The right tool(box) for the job
The military have a few recycled nicknames that crop up everywhere. ‘Chalky’ White. ‘Smudge’ Smith. ‘Gerber’ or ‘Leatherman’ are names often bequeathed on servicemen judged by their peers to be a ‘complete tool.’
Whilst no-one wants to be a complete tool, every company salesman has, at one time or another, attempted to sell one. The problem is that complete tools don’t really exist. Have you ever tried to turn a stiff screw with a multi-tool vs a straightforward screwdriver? Ever tried to saw through a log for 10 minutes, gradually increasing the amplitude and frequency of curses? There are always trade offs and there are always pros and cons. Any time we think we have bought the complete answer the question changes.
Our proposition is that most of the biggest challenges in the World are best solved by a flexible range of tools; that choosing between HAPS, UAVs and Satellites is probably the wrong question and that the best answer we can achieve is a mixed, hybrid constellation. Viewed in this light, the space industry should view the growing HAPS market as an opportunity to offer a more robust, flexible, upgradeable solution to their customers. We HAPS developers should stop using phrases like ‘cheap satellite replacement’.
Archangel Aerospace have long believed that the language and stance of many industry players is competitive to a self-defeating level.
We can get more from a HAPS-enabled satellite constellation and more from a satellite-enabled HAPS fleet.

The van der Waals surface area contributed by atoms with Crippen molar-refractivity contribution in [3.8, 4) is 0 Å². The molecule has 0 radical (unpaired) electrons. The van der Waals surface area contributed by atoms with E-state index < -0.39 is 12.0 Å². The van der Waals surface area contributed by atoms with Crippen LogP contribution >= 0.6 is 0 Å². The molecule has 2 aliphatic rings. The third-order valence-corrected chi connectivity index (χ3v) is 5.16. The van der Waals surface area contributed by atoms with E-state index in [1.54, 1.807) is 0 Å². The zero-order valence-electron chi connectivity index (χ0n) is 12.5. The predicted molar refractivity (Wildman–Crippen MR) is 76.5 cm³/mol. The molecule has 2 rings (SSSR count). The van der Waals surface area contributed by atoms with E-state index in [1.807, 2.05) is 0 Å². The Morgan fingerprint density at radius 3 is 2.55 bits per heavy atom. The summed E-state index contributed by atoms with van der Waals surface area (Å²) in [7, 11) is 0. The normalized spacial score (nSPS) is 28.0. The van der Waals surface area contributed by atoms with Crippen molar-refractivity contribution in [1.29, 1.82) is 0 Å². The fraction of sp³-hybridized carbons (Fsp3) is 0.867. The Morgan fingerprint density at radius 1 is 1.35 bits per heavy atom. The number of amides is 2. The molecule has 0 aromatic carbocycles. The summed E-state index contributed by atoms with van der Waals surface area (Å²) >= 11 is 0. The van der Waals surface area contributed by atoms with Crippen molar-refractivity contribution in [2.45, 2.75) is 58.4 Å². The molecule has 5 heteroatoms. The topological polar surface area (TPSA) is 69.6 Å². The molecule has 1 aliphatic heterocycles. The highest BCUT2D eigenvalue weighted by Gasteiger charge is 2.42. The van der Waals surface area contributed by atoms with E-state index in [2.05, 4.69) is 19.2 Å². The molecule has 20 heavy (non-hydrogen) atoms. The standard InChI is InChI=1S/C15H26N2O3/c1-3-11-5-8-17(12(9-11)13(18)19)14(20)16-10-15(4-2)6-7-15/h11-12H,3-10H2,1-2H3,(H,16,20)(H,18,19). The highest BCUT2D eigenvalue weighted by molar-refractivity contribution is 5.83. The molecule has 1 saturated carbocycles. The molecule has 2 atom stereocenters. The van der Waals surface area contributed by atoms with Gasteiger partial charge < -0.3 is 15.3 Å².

We’d all be better off putting a tool into the tool box than trying to be Gerber.
What is a HAPS?
Arguably the key advantage of satellites over conventional aircraft is endurance. Converging advances in several technologies are now allowing hitherto unseen endurances achievable by unmanned aircraft. Several solar-electric aircraft projects have attracted publicity in recent years. The most viable options to date include the Zephyr program in the UK, as well as re-imagined LTA concepts, such as Google’s Loon project in the US and Hybrid Air Vehicles in the UK.
If the military likes to recycle nicknames then the aerospace industry loves to do the same with acronyms. Several of the programs we refer to have survived multiple name changes and acronym fashions. The term ‘HAPS’ has been used over many years to describe these systems, originally standing for High Altitude Platforms (HAPs) and now most commonly used to mean High Altitude Pseudo-Satellite (HAPS). Concurrently, the term High Altitude Long Endurance (HALE) has been in use, though quite what ‘long’ or ‘high’ mean in these terms has always been unclear. For the sake of High Accuracy Pedantic Sentences, something we might call HAPS, we’ll put a definition down here:
A HAPS is a platform or group of platforms capable of continued stratospheric (assume 65,000 ft) over-flight of a fixed ground location for >1 month, acting in a geostationary manner when viewed from the ground.
Archangel Aerospace has worked on HAPS technology since it was founded in 2010. Our staff have worked in the area since 2002. Right now we are focusing our efforts on bridging the gap between unmanned aircraft and unmanned spacecraft, whatever the labels applied. If you’d like to know more then by all means get in touch at firstname.lastname@example.org.